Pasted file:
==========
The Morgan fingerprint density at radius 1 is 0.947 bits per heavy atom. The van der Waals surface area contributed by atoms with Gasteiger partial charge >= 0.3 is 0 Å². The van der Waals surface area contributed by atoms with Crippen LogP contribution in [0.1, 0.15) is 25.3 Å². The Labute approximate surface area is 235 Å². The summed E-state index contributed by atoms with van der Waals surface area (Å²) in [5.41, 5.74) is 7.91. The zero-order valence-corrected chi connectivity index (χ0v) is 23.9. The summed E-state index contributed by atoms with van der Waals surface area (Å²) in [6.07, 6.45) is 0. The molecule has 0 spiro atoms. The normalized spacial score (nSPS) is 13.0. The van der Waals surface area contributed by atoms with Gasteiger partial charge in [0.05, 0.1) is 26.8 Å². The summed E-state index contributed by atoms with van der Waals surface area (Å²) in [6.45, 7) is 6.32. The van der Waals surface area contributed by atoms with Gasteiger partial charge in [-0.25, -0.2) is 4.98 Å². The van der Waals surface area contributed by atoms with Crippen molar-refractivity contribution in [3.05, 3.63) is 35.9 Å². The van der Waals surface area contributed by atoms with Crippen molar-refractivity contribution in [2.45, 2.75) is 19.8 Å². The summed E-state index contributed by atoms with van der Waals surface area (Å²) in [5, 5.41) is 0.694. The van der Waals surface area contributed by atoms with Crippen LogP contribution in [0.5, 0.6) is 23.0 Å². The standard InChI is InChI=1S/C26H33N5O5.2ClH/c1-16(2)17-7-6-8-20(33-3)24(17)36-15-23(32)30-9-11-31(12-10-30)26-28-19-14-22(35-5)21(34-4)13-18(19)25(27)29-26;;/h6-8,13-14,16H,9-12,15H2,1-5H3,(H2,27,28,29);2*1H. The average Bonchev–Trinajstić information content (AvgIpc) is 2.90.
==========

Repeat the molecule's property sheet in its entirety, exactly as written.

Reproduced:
The Morgan fingerprint density at radius 1 is 0.947 bits per heavy atom. The van der Waals surface area contributed by atoms with Gasteiger partial charge >= 0.3 is 0 Å². The van der Waals surface area contributed by atoms with Crippen LogP contribution in [0.1, 0.15) is 25.3 Å². The Labute approximate surface area is 235 Å². The summed E-state index contributed by atoms with van der Waals surface area (Å²) in [5.41, 5.74) is 7.91. The zero-order valence-corrected chi connectivity index (χ0v) is 23.9. The summed E-state index contributed by atoms with van der Waals surface area (Å²) in [6.07, 6.45) is 0. The molecule has 0 spiro atoms. The normalized spacial score (nSPS) is 13.0. The van der Waals surface area contributed by atoms with Gasteiger partial charge in [0.05, 0.1) is 26.8 Å². The summed E-state index contributed by atoms with van der Waals surface area (Å²) in [6.45, 7) is 6.32. The van der Waals surface area contributed by atoms with Gasteiger partial charge in [-0.25, -0.2) is 4.98 Å². The van der Waals surface area contributed by atoms with Crippen molar-refractivity contribution in [3.05, 3.63) is 35.9 Å². The van der Waals surface area contributed by atoms with Crippen molar-refractivity contribution in [2.45, 2.75) is 19.8 Å². The summed E-state index contributed by atoms with van der Waals surface area (Å²) in [5, 5.41) is 0.694. The van der Waals surface area contributed by atoms with Crippen LogP contribution in [0.5, 0.6) is 23.0 Å². The standard InChI is InChI=1S/C26H33N5O5.2ClH/c1-16(2)17-7-6-8-20(33-3)24(17)36-15-23(32)30-9-11-31(12-10-30)26-28-19-14-22(35-5)21(34-4)13-18(19)25(27)29-26;;/h6-8,13-14,16H,9-12,15H2,1-5H3,(H2,27,28,29);2*1H. The average Bonchev–Trinajstić information content (AvgIpc) is 2.90.